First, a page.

That said, there are also big rumors linking the Preds, Wings, Buds and Blue Jackets to Raymond, who could easily be moved.  Any of those teams has an upgrade over Raymond to flip to us.  The Preds have jumped in to the waiver-market to acquire Brendan Yip from the Avs, this makes any number of their underachieving young forwards available, so, would they give up Jordin Tootoo who is set to become an unrestricted free agent next year?  He would be the physical edge that many feel this team desperately needs.  Patric Hornqvist is a net pressence that will be highly valuable come playoff time, and though he has a pretty high cap number for what he is, the Nux should be able to make it work.

How 'bout the Wings?  They've been rumored to be in on Alex Semin.  He would be the perfect Mo-Town reclamation projects, but are the Caps willing to let him go now that they're in a playoff dog-fight, and if they are, at what price?  Raymond would be a great fit with Helm, Abdelkader and that young fast depth forward corps, or, either of them could be headed west as a physical upgrade on Raymond in Vancouver.  Val Filpula is having a career year, and looks to be part of future plans in Detroit, but Jiri Hudler is a UFA next year, and would be a nice fit on the Nux new HHH-Line: Hansen-Hodgson-Hudler.  Dan Cleary is underachieving, but to take his cap hit off their hands the Wings might send a prospect or pick with him as part of a bigger deal.

To me, the Leafs don't make much sense.  What does Mason Raymond bring that any of their young forward group doesn't already offer.  But it sounds more and more like Mikail Grabovski is going to be available, and he is a UFA at the end of this season.  Given his history in Vancouver it's doubtful he'd end up here, but, Nik Kulemin, who is restricted at the end of this season, has only a 2.2 million cap number and has been a shadow of last year's 30-goal self.  His skill set is undeniable, and he may find chemistry with the Nux young stars. Clarke MacArthur has one more year left at 3.25 million and has underachieved, but a change of scenery could do him good.

The Blue Jackets are probably the least likely of those mentioned to make a move.  Raymond is a restricted free agent after this season, so the Jackets foreseeably would have no trouble resigning him, but his value is less to a team not in the playoff hunt.  The Canucks have been rumored to be interested in disgruntled Jackets' forward Derrick Brassard for a long while now, and he could be a great fit with CoHo and Hansen. Of course veteran Vinny Prospal would be an excellent addition.  One team not mentioned that I could see being on on MayRay is the Dallas Stars, still very much in the playoff hunt and who have been long-rumored to be shopping veteran powerforward Brenden Morrow.  Radek Dvorak and Adam Burrish are both UFAs next year, and could fit in with the Nux bottom 6.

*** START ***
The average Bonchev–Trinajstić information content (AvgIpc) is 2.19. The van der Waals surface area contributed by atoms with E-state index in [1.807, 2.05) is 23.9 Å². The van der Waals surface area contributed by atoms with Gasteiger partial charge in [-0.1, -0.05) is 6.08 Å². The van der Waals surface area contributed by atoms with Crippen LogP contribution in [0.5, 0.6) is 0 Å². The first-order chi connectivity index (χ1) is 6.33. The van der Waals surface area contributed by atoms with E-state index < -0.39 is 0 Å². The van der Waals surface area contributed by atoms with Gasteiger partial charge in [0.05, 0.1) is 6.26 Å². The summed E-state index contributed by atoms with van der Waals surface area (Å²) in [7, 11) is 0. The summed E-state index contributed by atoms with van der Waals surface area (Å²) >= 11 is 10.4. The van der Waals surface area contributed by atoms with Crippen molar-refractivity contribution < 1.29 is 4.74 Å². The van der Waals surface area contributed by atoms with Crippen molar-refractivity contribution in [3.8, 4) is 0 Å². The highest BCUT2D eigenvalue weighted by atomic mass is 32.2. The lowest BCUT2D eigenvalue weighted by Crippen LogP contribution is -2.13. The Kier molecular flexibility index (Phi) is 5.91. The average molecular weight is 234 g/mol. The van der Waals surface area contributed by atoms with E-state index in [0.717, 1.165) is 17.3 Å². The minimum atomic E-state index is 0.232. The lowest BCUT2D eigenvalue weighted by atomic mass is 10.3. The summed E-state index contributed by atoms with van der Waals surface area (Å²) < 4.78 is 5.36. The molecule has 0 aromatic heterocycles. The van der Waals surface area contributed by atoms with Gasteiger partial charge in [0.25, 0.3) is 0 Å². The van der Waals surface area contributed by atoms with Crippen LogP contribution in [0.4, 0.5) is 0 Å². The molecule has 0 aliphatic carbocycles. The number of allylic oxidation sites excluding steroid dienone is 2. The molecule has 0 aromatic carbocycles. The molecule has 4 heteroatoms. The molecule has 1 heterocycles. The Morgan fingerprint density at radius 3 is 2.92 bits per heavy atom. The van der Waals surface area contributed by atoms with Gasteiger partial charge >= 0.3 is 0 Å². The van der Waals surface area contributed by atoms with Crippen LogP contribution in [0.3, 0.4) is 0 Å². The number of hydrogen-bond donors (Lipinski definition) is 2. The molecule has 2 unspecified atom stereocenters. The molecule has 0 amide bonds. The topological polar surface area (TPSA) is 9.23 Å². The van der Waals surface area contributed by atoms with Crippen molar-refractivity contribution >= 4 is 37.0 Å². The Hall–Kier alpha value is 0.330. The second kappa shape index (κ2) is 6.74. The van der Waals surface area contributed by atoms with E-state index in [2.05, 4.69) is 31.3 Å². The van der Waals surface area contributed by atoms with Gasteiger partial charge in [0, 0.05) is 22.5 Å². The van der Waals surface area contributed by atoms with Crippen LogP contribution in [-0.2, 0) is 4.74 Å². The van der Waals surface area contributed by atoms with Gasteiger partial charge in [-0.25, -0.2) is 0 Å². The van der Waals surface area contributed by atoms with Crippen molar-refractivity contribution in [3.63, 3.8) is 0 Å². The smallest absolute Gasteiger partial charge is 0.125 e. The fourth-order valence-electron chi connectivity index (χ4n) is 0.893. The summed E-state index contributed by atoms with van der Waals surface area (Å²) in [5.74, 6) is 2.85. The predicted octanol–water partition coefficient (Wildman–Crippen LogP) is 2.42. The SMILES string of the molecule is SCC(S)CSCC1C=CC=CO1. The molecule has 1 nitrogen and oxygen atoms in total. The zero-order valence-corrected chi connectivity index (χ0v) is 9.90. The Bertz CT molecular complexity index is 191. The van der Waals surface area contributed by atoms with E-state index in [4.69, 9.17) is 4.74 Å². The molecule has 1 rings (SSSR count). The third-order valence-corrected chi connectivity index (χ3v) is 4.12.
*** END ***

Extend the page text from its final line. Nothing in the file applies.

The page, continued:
It seems that change is immenent in Vancouver, but are the Canucks willing to gamble on creating a second first line, or will they just look for a better fit on the third line than Mason Raymond?  Time will tell.

Thursday, January 19, 2012

Kesler/AV and The curious case of Mason Raymond

I almost skirted the entire issue as I was out of town during the AV/Kesler feud, but since I spent so much time in commute listening to sports talk radio I was inundated with opinions on what happened, and so I have finally formulated my own.

First off, as much as many media members defend the way in which AVs comments were repeated to Kesler, both the tone and timing were not appropriate, and it is a classic case of manipulation to get a story.  I understand the team needs to be open with the fan base at large in a market where even the casual fan knows the game, but to constantly beat that drum in order to gain support for the "journalist" that prompted this whole issue isn't fooling the same informed fan-base.  We appreciate the hard work the Vancouver media put in to keeping us abreast of all things Canuck, but if I were a media member I wouldn't be towing the company line on this one, I'd be embarassed of the schoolyard tactics of somebody trying to make a name for themselves.